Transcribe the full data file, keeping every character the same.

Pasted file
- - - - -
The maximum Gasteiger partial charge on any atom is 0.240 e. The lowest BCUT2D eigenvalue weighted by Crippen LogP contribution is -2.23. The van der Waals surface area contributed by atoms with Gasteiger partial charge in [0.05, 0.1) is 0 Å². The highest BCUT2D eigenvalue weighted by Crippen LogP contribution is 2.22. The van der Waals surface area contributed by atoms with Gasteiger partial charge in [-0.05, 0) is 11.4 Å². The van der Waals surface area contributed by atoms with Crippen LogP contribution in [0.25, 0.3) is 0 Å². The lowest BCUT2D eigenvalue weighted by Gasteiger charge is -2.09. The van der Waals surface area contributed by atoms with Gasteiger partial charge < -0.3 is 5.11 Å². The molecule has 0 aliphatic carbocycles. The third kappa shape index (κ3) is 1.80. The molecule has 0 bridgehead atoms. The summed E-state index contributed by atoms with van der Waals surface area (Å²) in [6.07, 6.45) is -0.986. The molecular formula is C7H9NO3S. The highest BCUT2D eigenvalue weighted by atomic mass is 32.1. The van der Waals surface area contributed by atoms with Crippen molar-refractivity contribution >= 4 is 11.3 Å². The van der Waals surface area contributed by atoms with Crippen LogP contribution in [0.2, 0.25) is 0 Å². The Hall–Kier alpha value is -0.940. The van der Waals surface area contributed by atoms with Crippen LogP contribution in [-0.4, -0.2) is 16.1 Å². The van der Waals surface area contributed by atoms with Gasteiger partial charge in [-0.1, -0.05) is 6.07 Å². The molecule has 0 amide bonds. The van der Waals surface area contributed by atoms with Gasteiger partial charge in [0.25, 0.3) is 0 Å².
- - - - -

The maximum Gasteiger partial charge on any atom is 0.240 e. The lowest BCUT2D eigenvalue weighted by Crippen LogP contribution is -2.23. The van der Waals surface area contributed by atoms with Gasteiger partial charge in [0.05, 0.1) is 0 Å². The highest BCUT2D eigenvalue weighted by Crippen LogP contribution is 2.22. The van der Waals surface area contributed by atoms with Gasteiger partial charge in [-0.05, 0) is 11.4 Å². The van der Waals surface area contributed by atoms with Crippen LogP contribution in [0.25, 0.3) is 0 Å². The lowest BCUT2D eigenvalue weighted by Gasteiger charge is -2.09. The van der Waals surface area contributed by atoms with Gasteiger partial charge < -0.3 is 5.11 Å². The molecule has 0 aliphatic carbocycles. The third kappa shape index (κ3) is 1.80. The molecule has 0 bridgehead atoms. The summed E-state index contributed by atoms with van der Waals surface area (Å²) in [6.07, 6.45) is -0.986. The molecular formula is C7H9NO3S. The highest BCUT2D eigenvalue weighted by atomic mass is 32.1. The van der Waals surface area contributed by atoms with Crippen molar-refractivity contribution >= 4 is 11.3 Å². The van der Waals surface area contributed by atoms with Crippen LogP contribution in [0.2, 0.25) is 0 Å². The Hall–Kier alpha value is -0.940. The van der Waals surface area contributed by atoms with Crippen LogP contribution in [-0.4, -0.2) is 16.1 Å². The van der Waals surface area contributed by atoms with Gasteiger partial charge in [-0.1, -0.05) is 6.07 Å². The molecule has 0 amide bonds. The van der Waals surface area contributed by atoms with Gasteiger partial charge in [0.25, 0.3) is 0 Å².